Amino acid analysis revealed that total amino acid breakdown was slightly greater with peptides than amino acids, but the effect was not significant (Table 2). No amino acid was degraded completely during the course of the incubations. The order of rates of disappearance of different amino acids was also similar for both substrates, with Glu, Asp, Ser and Lys being most rapidly degraded and the aromatic amino acids, Phe and Tyr, being most resistant to degradation. Tryptophan was not present in the analysis because it was destroyed during the acid hydrolysis method used to hydrolyse samples. Monensin had a major inhibitory effect on the breakdown of amino acids in both substrates, with an inhibition of 61% with amino acids and 48% with Trypticase (Table 2). The effects were different with different amino acids and according to the substrate. The breakdown of free Glu and Ala was completely inhibited, resulting in slight net synthesis, and Pro metabolism decreased by 86%. In contrast, breakdown of Asp in the amino acids mixture was unaffected by monensin, and Arg breakdown was inhibited only by 15% For the most part, monensin inhibited amino acid dissimilation to the same extent, whether present in peptides or amino acids. Again, Glu was an exception, its metabolism being inhibited less when present in peptide form.

Table 2 Amino acid utilization from peptides (Trypticase) and amino acids by mixed human faecal bacteria in vitro with and without added 5 μM monensin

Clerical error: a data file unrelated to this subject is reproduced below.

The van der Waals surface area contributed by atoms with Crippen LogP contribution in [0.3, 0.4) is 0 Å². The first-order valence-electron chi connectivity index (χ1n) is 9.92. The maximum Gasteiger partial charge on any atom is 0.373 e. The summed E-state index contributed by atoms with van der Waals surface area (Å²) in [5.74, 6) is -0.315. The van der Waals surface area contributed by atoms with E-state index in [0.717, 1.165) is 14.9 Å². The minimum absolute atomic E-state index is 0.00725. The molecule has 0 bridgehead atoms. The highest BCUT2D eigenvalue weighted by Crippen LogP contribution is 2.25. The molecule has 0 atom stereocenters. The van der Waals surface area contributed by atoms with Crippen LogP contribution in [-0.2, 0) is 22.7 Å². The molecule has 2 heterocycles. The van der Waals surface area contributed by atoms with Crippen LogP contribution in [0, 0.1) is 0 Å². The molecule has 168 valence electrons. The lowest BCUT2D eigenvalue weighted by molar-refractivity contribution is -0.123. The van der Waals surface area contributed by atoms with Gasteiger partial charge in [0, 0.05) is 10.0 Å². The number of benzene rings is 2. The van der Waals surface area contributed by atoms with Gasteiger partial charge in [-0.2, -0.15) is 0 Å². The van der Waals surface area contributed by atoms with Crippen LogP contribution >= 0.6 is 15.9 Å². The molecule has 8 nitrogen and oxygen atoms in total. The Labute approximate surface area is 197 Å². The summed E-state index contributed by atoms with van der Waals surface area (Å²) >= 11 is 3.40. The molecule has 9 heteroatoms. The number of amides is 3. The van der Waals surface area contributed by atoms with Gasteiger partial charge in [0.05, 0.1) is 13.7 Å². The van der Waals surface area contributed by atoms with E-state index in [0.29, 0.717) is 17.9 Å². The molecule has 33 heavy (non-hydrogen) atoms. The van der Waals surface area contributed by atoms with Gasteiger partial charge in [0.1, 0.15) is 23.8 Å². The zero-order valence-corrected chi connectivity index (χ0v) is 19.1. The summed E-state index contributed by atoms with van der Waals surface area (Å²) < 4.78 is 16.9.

Assessment of population size of bacteria capable of growth on peptides and amino acids

When dilutions of faecal bacteria were inoculated into liquid media in anaerobic culture tubes, both the number of tubes showing growth and the cell density achieved increased with the time of incubation. Numbers on complete medium generally reached a plateau at 2 d, while growth on the other, sugars-free media usually reached a maximum at 4 d, although because a few increases were observed between 4 and 7 d, 7-d values were used to calculate bacterial numbers (Figure 1). Total numbers approached 1010 (g wet wt)-1, while numbers capable of growing on sugar-free media after 7 d were about 108 (g wet wt)-1. Actual counts on Trypticase medium varied from 0.8 × 107 to 3.5 × 108 (g wet wt)-1. Monensin decreased numbers in Trypticase medium by an average of 92% to 105-106 (g wet wt)-1. Amino acid utilizers were on average only slightly (26%) fewer in number than Trypticase utilizers.

Figure 1

Most-probable-numbers (MPN) counts of Trypticase and amino acid-utilising bacteria in faeces from human omnivorous (O2 and O3) and vegetarian (V1 and V2) donors. Results are from 7-d counts. Error bars represent 95% confidence levels.

Bacterial isolates

A total of 53 isolates was isolated from the highest dilutions of faecal bacteria from two ominivores and one vegetarian. Twenty-eight survived repeated sub-culture, of which 24 gave full length or near full length 16S rRNA gene sequences (Table 3). The remaining four were identified from partial sequences. None of the isolates was asaccharolytic, growth being increased significantly in all cases by the addition of glucose to the medium. The bacteria enriched from the faecal samples appeared to be different depending on whether the substrate was peptides or amino acids. Shigella spp. and E. coli were more numerous in the amino acids-containing cultures. Other pathogens that were enriched included Enterococcus faecalis, Staphylococcus sp. and Eggerthella lenta.

Table 3 Identity of bacteria isolated from peptides or amino acids enrichments